George Washington University researchers have identified a key molecule in certain kinds of breast cancers that prevent immune cells from entering tumors and killing the cancer cells inside—a finding that could pave the way toward new treatments for some aggressive forms of breast cancer. “During cancer progression, this molecule, known as DDR1, organizes a high-order extracellular matrix that acts like barbed wire around the boundary of a tumor to prevent immune cells from entering the tumor,” said Rong Li, the Ross Professor of Basic Science Research at GW and chair of the GW School of Medicine and Health Sciences Department of Biochemistry and Molecular Medicine. Dr. Li is the lead author of the paper published today in the journal “Nature.”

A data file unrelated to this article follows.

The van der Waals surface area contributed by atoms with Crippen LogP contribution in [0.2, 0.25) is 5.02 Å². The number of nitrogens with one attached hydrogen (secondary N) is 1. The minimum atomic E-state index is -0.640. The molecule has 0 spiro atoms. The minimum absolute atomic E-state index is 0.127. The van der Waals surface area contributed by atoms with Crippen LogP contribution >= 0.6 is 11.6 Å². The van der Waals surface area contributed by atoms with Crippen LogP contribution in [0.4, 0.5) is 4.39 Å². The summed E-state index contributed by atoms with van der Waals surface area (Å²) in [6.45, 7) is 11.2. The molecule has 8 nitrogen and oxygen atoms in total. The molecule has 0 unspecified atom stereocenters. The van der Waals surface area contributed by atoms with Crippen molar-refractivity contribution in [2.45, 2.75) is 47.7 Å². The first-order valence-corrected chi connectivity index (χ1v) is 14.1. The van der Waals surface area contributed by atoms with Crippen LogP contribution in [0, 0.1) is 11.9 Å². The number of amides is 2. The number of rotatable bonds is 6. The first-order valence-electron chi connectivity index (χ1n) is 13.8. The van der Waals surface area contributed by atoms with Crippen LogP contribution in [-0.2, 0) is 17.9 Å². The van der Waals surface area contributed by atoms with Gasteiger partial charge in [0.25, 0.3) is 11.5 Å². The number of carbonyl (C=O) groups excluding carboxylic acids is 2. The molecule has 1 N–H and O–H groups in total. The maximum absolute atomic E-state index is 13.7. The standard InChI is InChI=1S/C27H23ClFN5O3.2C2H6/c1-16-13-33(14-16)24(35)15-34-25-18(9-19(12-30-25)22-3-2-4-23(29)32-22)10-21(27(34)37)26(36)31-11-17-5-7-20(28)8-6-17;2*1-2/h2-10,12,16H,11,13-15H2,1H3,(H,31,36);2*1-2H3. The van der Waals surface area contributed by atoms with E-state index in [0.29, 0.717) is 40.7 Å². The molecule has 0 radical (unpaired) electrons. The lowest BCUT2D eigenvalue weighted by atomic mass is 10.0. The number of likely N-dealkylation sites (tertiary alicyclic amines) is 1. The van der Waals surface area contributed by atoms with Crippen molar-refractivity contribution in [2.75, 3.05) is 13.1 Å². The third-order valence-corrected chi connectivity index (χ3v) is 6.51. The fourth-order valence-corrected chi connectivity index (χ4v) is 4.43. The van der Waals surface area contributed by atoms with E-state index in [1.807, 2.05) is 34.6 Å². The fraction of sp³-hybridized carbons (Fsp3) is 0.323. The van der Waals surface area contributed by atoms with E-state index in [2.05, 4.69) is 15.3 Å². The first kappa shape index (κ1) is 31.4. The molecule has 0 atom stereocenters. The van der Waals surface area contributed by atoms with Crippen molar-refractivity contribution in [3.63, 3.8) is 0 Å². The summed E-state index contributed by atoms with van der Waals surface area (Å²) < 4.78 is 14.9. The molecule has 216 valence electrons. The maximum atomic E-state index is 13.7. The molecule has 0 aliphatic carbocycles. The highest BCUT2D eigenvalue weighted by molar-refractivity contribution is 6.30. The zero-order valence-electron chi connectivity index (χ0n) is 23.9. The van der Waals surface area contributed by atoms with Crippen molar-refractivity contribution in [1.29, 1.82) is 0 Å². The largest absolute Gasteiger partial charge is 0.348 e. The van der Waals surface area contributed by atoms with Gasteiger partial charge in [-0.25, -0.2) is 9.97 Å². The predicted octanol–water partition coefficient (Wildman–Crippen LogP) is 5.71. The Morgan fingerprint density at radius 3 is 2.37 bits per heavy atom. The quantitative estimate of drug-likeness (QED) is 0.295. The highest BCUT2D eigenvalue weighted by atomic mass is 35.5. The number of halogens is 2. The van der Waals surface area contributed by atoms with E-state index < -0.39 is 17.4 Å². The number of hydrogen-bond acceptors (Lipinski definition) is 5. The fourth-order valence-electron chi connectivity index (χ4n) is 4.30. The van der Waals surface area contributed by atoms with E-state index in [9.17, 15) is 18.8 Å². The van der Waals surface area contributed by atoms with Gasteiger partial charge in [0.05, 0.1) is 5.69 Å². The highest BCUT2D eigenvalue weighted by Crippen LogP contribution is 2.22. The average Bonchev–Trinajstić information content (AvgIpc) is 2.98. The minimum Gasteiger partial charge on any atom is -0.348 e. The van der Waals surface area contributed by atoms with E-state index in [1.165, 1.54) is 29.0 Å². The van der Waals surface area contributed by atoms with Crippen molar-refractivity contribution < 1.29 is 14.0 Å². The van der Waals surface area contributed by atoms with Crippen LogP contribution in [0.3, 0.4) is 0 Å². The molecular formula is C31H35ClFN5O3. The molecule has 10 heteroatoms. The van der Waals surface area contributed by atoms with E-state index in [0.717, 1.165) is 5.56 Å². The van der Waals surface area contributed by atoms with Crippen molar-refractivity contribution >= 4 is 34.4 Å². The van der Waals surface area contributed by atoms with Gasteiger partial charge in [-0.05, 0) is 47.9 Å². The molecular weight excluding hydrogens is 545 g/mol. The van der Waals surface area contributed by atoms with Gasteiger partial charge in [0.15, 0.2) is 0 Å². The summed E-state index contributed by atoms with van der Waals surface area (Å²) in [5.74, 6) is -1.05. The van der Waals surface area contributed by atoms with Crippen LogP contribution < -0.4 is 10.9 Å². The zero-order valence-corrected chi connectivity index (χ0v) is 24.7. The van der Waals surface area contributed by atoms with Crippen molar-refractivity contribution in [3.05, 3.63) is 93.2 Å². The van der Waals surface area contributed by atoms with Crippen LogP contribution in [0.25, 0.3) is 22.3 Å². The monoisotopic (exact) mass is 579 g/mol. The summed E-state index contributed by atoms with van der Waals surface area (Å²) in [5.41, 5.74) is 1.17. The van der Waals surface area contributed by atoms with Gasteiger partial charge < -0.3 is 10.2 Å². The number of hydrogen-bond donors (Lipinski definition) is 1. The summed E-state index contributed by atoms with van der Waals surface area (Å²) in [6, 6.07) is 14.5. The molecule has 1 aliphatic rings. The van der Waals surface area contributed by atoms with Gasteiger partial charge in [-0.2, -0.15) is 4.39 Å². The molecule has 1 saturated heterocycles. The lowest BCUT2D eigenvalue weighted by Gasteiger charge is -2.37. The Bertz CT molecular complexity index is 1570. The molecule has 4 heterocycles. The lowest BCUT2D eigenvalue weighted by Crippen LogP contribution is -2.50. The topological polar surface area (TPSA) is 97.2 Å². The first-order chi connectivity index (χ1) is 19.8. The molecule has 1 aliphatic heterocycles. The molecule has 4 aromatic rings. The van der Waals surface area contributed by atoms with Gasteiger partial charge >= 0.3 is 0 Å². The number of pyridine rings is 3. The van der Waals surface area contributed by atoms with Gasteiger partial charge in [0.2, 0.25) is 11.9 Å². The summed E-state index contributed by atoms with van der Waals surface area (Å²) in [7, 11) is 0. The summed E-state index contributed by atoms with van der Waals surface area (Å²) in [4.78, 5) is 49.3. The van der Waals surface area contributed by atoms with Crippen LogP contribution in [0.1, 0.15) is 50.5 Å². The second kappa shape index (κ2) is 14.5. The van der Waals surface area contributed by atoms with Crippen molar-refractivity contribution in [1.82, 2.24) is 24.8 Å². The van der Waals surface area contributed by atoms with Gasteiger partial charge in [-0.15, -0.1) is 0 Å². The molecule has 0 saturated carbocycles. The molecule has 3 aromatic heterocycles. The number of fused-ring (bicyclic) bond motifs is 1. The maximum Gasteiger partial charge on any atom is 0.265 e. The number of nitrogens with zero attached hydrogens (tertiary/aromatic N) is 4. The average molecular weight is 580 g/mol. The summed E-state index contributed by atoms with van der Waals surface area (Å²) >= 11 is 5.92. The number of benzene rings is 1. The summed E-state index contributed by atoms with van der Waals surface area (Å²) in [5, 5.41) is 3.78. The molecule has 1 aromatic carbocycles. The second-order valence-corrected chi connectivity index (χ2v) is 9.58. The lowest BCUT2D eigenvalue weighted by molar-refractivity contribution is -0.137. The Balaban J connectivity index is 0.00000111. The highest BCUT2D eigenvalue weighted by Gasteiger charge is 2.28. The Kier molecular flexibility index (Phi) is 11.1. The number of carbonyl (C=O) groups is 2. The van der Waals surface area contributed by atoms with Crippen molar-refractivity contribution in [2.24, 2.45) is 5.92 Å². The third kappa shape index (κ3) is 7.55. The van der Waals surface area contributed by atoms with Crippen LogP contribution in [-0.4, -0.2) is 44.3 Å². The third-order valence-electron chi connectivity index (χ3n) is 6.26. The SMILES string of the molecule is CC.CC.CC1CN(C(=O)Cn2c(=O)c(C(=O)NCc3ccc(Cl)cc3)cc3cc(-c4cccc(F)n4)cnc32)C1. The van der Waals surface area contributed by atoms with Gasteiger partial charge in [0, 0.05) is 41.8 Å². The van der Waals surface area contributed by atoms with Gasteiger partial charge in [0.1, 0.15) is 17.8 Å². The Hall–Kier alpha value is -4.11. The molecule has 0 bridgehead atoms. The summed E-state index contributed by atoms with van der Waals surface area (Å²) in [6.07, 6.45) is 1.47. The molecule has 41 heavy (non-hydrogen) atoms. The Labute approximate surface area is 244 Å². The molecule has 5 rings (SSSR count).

“Knowing that the DDR1 molecule creates a protective boundary around tumors, we were able to use pre-clinical models to show that the moment you deactivate DDR1, immune cells can infiltrate the tumor and kill the cells inside,” he said.
Dr. Li and his colleagues studied triple-negative breast cancer, an aggressive form of cancer that accounts for about 15% of all breast cancer cases. This type of cancer, according to the Centers for Disease Control and Prevention, lacks the receptors commonly used in targeted cancer therapies, making it difficult to target the tumor cells. Immunotherapy is designed to activate immune cells when they can get to the center of a tumor, but the DDR1 molecule puts up a physical barrier to anti-tumor immune cells.
Identifying the underlying mechanism could provide a new way of looking for novel therapeutic agents for this hard-to-treat cancer, Dr. Li said.